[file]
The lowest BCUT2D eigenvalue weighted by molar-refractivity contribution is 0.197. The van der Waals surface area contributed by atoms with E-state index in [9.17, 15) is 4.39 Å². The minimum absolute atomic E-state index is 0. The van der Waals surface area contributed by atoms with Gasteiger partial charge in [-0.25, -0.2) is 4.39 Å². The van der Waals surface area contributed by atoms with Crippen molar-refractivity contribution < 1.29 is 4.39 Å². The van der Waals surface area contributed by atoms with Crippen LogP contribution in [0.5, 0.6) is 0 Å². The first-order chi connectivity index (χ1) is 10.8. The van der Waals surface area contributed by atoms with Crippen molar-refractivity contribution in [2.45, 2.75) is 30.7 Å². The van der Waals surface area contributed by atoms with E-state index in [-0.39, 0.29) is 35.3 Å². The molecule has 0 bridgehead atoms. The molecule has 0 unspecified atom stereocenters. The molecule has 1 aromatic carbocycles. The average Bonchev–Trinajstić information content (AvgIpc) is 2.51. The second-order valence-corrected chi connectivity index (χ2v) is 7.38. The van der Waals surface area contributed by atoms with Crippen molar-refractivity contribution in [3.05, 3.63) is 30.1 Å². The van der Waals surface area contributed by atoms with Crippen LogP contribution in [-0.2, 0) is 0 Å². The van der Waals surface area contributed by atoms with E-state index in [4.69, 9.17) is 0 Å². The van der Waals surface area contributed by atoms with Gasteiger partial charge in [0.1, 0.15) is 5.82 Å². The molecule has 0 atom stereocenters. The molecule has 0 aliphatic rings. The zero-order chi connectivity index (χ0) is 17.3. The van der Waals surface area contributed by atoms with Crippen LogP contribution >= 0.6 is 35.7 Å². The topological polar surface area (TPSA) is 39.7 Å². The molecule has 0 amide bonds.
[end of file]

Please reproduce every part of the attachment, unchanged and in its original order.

The lowest BCUT2D eigenvalue weighted by molar-refractivity contribution is 0.197. The van der Waals surface area contributed by atoms with E-state index in [9.17, 15) is 4.39 Å². The minimum absolute atomic E-state index is 0. The van der Waals surface area contributed by atoms with Gasteiger partial charge in [-0.25, -0.2) is 4.39 Å². The van der Waals surface area contributed by atoms with Crippen molar-refractivity contribution < 1.29 is 4.39 Å². The van der Waals surface area contributed by atoms with Crippen LogP contribution in [0.5, 0.6) is 0 Å². The first-order chi connectivity index (χ1) is 10.8. The van der Waals surface area contributed by atoms with Crippen molar-refractivity contribution in [2.45, 2.75) is 30.7 Å². The van der Waals surface area contributed by atoms with E-state index in [-0.39, 0.29) is 35.3 Å². The molecule has 0 bridgehead atoms. The molecule has 0 unspecified atom stereocenters. The molecule has 1 aromatic carbocycles. The average Bonchev–Trinajstić information content (AvgIpc) is 2.51. The second-order valence-corrected chi connectivity index (χ2v) is 7.38. The van der Waals surface area contributed by atoms with Crippen molar-refractivity contribution in [3.05, 3.63) is 30.1 Å². The van der Waals surface area contributed by atoms with Crippen LogP contribution in [-0.2, 0) is 0 Å². The van der Waals surface area contributed by atoms with E-state index in [4.69, 9.17) is 0 Å². The van der Waals surface area contributed by atoms with Gasteiger partial charge in [0.1, 0.15) is 5.82 Å². The molecule has 0 atom stereocenters. The molecule has 0 aliphatic rings. The zero-order chi connectivity index (χ0) is 17.3. The van der Waals surface area contributed by atoms with Crippen LogP contribution >= 0.6 is 35.7 Å². The topological polar surface area (TPSA) is 39.7 Å². The molecule has 0 amide bonds.